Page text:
I don’t write or preach a lot about heaven, and I’ve been trying to figure out why I don’t. I suppose one reason is that most people seem to think it’s the place everyone goes to when they die: as if you enter heaven merely by the act of dropping dead! This leads to all those funereal floral phrases, such as ‘In memory of Fred, gone to that great dog track in the sky’, or ‘To a wonderful Mum whose religion was doing good’.
Another reason I’ve been reluctant to preach about heaven only as the place of the after-life is that Jesus spoke constantly of the Kingdom of Heaven, not as the next semi-automatic stage in human development, but as the Realm of God – past and present as well as future: spiritual and material. In the gospels, the Kingdom of Heaven is not an improved version of earth all over again. It is the dimension where God rules, where his holiness is the air breathed, and in which God, and not you nor I, is the centre of all. Heaven’s dimensions are not measured in miles or light years, but in terms of restored love, relationships and forgiven sins.Heaven is God’s creation and home, unspoiled and unpolluted by the plague of human ego-mania and its destruction. We simply cannot picture it.
Another reason is that the Bible emphasises that we cannot imagine or conceive the realm of heaven. It’s beyond us in every way, and no one can earn a place in it – no, not one. Admission is not by merit, nor by religion, but by accepting in brokenness the free gift of God’s forgiving acceptance from the hands of Jesus. For most folk that’s too simple, too easy – they’d rather try to do it for themselves. Like saying “No thanks, I don’t want any charity. I’ll pay for what I get”. But how do you pay for all your sins? That’s the work of Jesus.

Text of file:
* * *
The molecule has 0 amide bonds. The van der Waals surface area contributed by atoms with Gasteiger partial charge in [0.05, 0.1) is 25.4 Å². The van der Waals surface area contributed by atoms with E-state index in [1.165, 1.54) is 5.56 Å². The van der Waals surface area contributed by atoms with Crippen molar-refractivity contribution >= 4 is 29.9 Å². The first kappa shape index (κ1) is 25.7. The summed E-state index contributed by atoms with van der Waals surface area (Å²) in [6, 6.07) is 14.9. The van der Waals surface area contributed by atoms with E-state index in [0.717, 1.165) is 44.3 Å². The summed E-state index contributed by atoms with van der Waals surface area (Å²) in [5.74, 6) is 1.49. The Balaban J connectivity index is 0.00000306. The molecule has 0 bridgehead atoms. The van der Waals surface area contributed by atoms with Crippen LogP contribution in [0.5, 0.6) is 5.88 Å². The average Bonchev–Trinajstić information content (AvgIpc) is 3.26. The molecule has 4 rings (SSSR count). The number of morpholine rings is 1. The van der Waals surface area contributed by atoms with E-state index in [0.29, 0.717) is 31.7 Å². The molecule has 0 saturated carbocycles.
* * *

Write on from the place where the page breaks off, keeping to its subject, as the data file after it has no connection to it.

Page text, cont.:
I also worry about the over-devout in every age, who seem just a little too cocksure about going to heaven. Jesus said there would be some shocking surprises and it seems too arrogant to assume that nothing would ever rule me out! So I don’t give many sermons about heaven as the after life, except as the present Realm where God rules in glory supreme, and that’s a mighty thought, for earth and heaven.
Jesus looked at him and said “How hard it is for the rich to enter the kingdom of God! Indeed, it is easier for a camel to go through the eye of a needle than for a rich man to enter the kingdom of God”. Luke 18:24-26
Thought for Today:
Christopher Marlow wrote: “When all the world dissolves and every creature shall be purified, all places shall be hell that are not heaven.”
“Your kingdom come on earth as it is in heaven.”
Now read Isaiah Chapter 35.